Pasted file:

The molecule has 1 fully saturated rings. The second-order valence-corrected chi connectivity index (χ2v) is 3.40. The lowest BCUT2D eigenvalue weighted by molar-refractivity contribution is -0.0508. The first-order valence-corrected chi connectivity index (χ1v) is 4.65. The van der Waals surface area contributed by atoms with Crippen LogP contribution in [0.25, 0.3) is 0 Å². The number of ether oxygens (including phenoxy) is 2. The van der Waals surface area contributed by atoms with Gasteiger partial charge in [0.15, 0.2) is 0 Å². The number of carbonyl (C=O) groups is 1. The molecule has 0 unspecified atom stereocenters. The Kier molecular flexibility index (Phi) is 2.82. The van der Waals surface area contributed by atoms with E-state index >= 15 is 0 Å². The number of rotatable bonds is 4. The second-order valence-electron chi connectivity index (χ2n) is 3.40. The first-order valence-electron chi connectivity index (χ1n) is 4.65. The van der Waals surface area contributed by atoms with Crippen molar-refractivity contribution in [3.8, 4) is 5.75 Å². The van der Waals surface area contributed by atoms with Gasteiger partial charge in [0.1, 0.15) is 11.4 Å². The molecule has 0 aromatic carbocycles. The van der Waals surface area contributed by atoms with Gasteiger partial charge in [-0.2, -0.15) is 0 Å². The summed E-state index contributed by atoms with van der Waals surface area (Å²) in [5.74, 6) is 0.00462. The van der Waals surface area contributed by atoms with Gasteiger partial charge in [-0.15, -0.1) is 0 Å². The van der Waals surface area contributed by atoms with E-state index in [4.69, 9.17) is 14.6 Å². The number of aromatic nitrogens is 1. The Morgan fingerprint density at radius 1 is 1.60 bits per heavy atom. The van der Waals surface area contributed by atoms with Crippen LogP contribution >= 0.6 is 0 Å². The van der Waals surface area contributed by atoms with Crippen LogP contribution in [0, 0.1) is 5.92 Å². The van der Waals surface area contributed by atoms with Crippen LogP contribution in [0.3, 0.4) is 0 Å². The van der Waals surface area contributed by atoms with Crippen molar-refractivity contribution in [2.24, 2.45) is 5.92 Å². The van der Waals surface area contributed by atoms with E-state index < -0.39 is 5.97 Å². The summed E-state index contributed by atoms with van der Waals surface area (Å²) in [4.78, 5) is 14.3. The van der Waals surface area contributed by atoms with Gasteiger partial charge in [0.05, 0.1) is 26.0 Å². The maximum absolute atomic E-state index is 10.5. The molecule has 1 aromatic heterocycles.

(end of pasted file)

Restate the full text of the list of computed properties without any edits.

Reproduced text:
The molecule has 1 fully saturated rings. The second-order valence-corrected chi connectivity index (χ2v) is 3.40. The lowest BCUT2D eigenvalue weighted by molar-refractivity contribution is -0.0508. The first-order valence-corrected chi connectivity index (χ1v) is 4.65. The van der Waals surface area contributed by atoms with Crippen LogP contribution in [0.25, 0.3) is 0 Å². The number of ether oxygens (including phenoxy) is 2. The van der Waals surface area contributed by atoms with Gasteiger partial charge in [0.15, 0.2) is 0 Å². The number of carbonyl (C=O) groups is 1. The molecule has 0 unspecified atom stereocenters. The Kier molecular flexibility index (Phi) is 2.82. The van der Waals surface area contributed by atoms with E-state index >= 15 is 0 Å². The number of rotatable bonds is 4. The second-order valence-electron chi connectivity index (χ2n) is 3.40. The first-order valence-electron chi connectivity index (χ1n) is 4.65. The van der Waals surface area contributed by atoms with Crippen molar-refractivity contribution in [3.8, 4) is 5.75 Å². The van der Waals surface area contributed by atoms with Gasteiger partial charge in [0.1, 0.15) is 11.4 Å². The molecule has 0 aromatic carbocycles. The van der Waals surface area contributed by atoms with Gasteiger partial charge in [-0.2, -0.15) is 0 Å². The summed E-state index contributed by atoms with van der Waals surface area (Å²) in [5.74, 6) is 0.00462. The van der Waals surface area contributed by atoms with Gasteiger partial charge in [-0.15, -0.1) is 0 Å². The van der Waals surface area contributed by atoms with E-state index in [4.69, 9.17) is 14.6 Å². The number of aromatic nitrogens is 1. The Morgan fingerprint density at radius 1 is 1.60 bits per heavy atom. The van der Waals surface area contributed by atoms with Crippen LogP contribution >= 0.6 is 0 Å². The van der Waals surface area contributed by atoms with Crippen LogP contribution in [0, 0.1) is 5.92 Å². The van der Waals surface area contributed by atoms with Crippen LogP contribution in [0.3, 0.4) is 0 Å². The van der Waals surface area contributed by atoms with Crippen molar-refractivity contribution in [2.24, 2.45) is 5.92 Å². The van der Waals surface area contributed by atoms with E-state index < -0.39 is 5.97 Å². The summed E-state index contributed by atoms with van der Waals surface area (Å²) in [4.78, 5) is 14.3. The van der Waals surface area contributed by atoms with Gasteiger partial charge in [0.05, 0.1) is 26.0 Å². The maximum absolute atomic E-state index is 10.5. The molecule has 1 aromatic heterocycles.